DLG e.V. - Knowledge & Skills

Knowledge & Skills

Photo: Langbehn

Pig production in Spain: High integration and plenty space

By Christin Benecke

In Spain a couple of advantages help competitiveness in this sector. Not – as often claimed – laxer environment protection rules. But instead, efficiency right along the production chain and a positive public image.

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Agrochemicals: Bayer, Monsanto and all the others

By Doris Ahlers, Thomas Preusse

The movement that sees increasing concentration of companies in the agrochemical sector has more than a few farmers bemused. Among the reasons for the mergers and takeovers are the huge costs of developing new products. But could this revolution also be opening new perspectives in the markets?

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China: Rapid development of farmer cooperatives

By Prof. Ren Dapeng and Wei Rong

Since the mid-1980s, Chinese farmer organisations play an increasingly important role, a development  strongly supported by the July 2007 introduction of the “Law on Specialised Farmers Cooperatives”.

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Farmland formed by man

By Thomas Preuße

Polders. Normally, soil is seen as simply the basis for growing crops. But now and again in the Netherlands one gets the impression that soil is a special substrate widely adaptable for a range of requirements.

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Polder pioneers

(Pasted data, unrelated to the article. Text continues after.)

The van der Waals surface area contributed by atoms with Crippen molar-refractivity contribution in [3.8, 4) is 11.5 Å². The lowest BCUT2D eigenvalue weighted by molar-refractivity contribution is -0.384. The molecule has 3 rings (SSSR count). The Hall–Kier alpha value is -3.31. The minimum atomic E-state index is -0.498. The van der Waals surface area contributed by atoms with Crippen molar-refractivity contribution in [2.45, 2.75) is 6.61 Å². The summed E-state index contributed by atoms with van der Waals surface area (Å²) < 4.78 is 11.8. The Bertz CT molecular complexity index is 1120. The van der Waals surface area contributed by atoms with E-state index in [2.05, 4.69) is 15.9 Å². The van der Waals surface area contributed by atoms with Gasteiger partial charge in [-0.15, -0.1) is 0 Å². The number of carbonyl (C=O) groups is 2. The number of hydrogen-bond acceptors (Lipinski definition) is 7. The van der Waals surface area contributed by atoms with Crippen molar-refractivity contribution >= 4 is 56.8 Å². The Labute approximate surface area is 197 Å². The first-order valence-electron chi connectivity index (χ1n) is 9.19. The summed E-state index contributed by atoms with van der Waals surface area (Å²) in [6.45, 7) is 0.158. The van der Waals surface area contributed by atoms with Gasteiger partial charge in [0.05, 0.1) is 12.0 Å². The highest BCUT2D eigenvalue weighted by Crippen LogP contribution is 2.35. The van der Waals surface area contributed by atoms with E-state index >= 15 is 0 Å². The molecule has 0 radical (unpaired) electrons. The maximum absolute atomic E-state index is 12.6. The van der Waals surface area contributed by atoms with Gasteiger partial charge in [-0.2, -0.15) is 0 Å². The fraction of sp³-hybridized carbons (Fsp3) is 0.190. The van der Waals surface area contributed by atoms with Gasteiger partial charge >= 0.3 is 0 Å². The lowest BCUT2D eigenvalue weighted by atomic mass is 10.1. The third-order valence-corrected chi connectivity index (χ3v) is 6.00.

By Thomas Preuße

The Netherlands. The efforts involved in wresting polder land from nature have been huge. And because polder soil is fertile, scarce and therefore expensive, it’s intensively farmed. Here, we present three outstanding farming businesses in the northeastern polder and Flevopolder.

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Photo: lemontreeimages fotolia

Crowdfunding – for farms too!

By Thomas Künzel

Raising capital. Got a brilliant business idea? But no starting capital? Maybe you should consider crowdfunding? Credit providers in the Internet invest in projects, ideas or companies – in agriculture too.

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photo: Rutt

Ways ahead for wheat

By Christian Bickert

Harvest yields. The larger wheat harvests throughout the world are only the product of the crop’s increased yield capacities and not through expansion of growing area. This sort of situation increases harvest risks – but also the chances of higher prices. This applies even more so for barley.

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